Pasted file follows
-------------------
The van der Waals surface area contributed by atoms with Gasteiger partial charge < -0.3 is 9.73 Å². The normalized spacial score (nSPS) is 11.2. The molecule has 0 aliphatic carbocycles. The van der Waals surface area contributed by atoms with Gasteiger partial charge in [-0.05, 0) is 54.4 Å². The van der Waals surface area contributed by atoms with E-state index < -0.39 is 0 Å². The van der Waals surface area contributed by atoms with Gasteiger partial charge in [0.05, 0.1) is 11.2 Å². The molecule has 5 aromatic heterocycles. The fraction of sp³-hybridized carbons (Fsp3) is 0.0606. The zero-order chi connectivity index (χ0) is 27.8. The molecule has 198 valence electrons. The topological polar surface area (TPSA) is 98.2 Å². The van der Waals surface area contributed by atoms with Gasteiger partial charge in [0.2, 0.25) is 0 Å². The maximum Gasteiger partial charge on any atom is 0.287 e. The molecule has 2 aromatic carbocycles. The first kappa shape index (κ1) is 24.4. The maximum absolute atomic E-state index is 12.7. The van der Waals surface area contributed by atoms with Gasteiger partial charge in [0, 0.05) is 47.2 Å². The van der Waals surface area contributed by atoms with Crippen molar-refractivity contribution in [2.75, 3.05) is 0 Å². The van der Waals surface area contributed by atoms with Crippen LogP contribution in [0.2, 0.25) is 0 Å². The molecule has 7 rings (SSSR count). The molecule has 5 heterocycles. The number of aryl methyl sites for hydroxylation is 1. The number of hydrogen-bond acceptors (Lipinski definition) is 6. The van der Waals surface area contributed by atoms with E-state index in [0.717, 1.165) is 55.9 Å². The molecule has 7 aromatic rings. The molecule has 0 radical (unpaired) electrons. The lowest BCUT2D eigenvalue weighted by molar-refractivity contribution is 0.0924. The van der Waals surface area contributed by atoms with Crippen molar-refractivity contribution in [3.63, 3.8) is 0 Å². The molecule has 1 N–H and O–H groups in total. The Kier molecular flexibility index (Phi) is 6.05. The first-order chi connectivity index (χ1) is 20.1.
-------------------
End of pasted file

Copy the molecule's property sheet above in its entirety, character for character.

The van der Waals surface area contributed by atoms with Gasteiger partial charge < -0.3 is 9.73 Å². The normalized spacial score (nSPS) is 11.2. The molecule has 0 aliphatic carbocycles. The van der Waals surface area contributed by atoms with Gasteiger partial charge in [-0.05, 0) is 54.4 Å². The van der Waals surface area contributed by atoms with E-state index < -0.39 is 0 Å². The van der Waals surface area contributed by atoms with Gasteiger partial charge in [0.05, 0.1) is 11.2 Å². The molecule has 5 aromatic heterocycles. The fraction of sp³-hybridized carbons (Fsp3) is 0.0606. The zero-order chi connectivity index (χ0) is 27.8. The molecule has 198 valence electrons. The topological polar surface area (TPSA) is 98.2 Å². The van der Waals surface area contributed by atoms with Gasteiger partial charge in [0.2, 0.25) is 0 Å². The maximum Gasteiger partial charge on any atom is 0.287 e. The molecule has 2 aromatic carbocycles. The first kappa shape index (κ1) is 24.4. The maximum absolute atomic E-state index is 12.7. The van der Waals surface area contributed by atoms with Gasteiger partial charge in [0, 0.05) is 47.2 Å². The van der Waals surface area contributed by atoms with Crippen molar-refractivity contribution in [2.75, 3.05) is 0 Å². The van der Waals surface area contributed by atoms with Crippen LogP contribution in [0.2, 0.25) is 0 Å². The molecule has 7 rings (SSSR count). The molecule has 5 heterocycles. The number of aryl methyl sites for hydroxylation is 1. The number of hydrogen-bond acceptors (Lipinski definition) is 6. The van der Waals surface area contributed by atoms with E-state index in [0.717, 1.165) is 55.9 Å². The molecule has 7 aromatic rings. The molecule has 0 radical (unpaired) electrons. The lowest BCUT2D eigenvalue weighted by molar-refractivity contribution is 0.0924. The van der Waals surface area contributed by atoms with Crippen molar-refractivity contribution in [3.63, 3.8) is 0 Å². The molecule has 1 N–H and O–H groups in total. The Kier molecular flexibility index (Phi) is 6.05. The first-order chi connectivity index (χ1) is 20.1.